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NAPF wants citizen’s pension and an end to means testing

The Treasury has refused IFAs the right to appeal against Financial Ombudsman Service decisions but test cases may be allowed to go to court.

The Treasury has comp-leted its review of the Financial Services and
Markets Act 2000 and says both the financial services industry and
consumer bodies believe the FOS is doing its job well.

Treasury Financial Secretary Stephen Timms says there will be a
number of improvements but concludes that an appeal mechanism would
be “unattractive”.

However, he says the FOS is considering allowing test cases to go to
court in spec-ific circumstances, such as when a point of law is
involved. This procedure could replicate the system used by the
ombudsman service before the FSMA.

The FOS must call in exp-erts to decide whether a case might have
wider implications for the industry.

Circumstances in which cases can be passed from the FOS to the FSA
will also be more clearly defined.

Timms promised a number of improvements to reduce the compliance
burden for financial services firms.

Timms says: “Appeals would add to the complexity and length of the
FOS process, would deter many consumers from approaching the FOS in
the first instance and would generate additional costs.”

Michael Philips proprietor Michael Both says: “IFAs have had the
odds stacked against them which I do not think is fair but on the
other hand we have to be careful to keep costs down.”

The NAPF is calling for contracting out and means testing to be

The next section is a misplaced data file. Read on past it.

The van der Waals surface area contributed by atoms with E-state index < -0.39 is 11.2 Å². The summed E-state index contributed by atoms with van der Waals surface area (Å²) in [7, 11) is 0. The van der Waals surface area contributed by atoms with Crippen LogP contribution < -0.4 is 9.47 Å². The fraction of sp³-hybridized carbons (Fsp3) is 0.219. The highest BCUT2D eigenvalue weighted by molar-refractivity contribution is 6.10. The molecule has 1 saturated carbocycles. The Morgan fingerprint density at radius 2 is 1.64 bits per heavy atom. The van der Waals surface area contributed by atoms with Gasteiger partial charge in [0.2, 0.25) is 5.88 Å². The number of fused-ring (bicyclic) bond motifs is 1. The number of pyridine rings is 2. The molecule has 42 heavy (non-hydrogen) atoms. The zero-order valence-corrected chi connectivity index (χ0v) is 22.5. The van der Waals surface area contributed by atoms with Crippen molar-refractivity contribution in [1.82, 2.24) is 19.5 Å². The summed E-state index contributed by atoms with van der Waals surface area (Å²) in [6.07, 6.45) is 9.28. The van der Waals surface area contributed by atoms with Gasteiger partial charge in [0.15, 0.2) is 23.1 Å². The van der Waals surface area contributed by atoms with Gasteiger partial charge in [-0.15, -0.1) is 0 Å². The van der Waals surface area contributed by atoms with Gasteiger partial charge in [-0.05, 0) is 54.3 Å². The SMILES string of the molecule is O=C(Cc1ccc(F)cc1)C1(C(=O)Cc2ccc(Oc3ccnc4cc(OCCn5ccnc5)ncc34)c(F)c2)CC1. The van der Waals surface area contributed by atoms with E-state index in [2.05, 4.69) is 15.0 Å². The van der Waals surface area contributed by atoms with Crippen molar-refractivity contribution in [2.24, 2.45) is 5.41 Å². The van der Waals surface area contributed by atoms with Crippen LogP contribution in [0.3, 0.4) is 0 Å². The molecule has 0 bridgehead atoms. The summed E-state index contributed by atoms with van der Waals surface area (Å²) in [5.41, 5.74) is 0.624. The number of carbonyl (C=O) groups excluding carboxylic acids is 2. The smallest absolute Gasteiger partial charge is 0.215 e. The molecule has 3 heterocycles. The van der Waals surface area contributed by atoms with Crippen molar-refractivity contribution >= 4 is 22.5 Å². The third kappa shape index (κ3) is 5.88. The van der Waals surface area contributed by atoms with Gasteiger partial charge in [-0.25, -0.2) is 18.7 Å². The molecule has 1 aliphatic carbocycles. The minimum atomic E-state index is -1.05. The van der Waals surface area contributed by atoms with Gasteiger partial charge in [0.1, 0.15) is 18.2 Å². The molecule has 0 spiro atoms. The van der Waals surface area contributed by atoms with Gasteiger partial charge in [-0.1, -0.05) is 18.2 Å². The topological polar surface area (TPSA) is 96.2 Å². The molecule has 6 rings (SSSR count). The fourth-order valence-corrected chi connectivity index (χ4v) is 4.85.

abolished and replaced by a simple and standardised citizen’s pension.

It believes that the current state pension system should be replaced
with a 105 a week flat-rate pension rising in line with
earnings and that any private savings above that figure should to be
used for private retirement provision.

Chief executive Christine Farnish says current Government pension
spending would be sufficient to cover the cost and its plan could be
in force by 2010.

Farnish says pension cre-dit is only claimed by twothirds of those
eligible and despite Government initiatives, about eight million
pensioners get less than the 105 a week they would with the
citizen’s pension.

He says: “Means testing is expensive to administer and it
discourages people from saving. Contracting out adds to the
complexity of our system.”

ABI head of pensions and savings Joanne Segars says the erosion of
the incentives to contract out have made it a less attractive option
but the Government should look to reform contracting out rather than
abolish it.

Segars says: “The answer to current uncertainties over contracting
out is not abolition but reform. There is a powerful case for
building on the current system so it is simpler to operate and
encourages more saving.”

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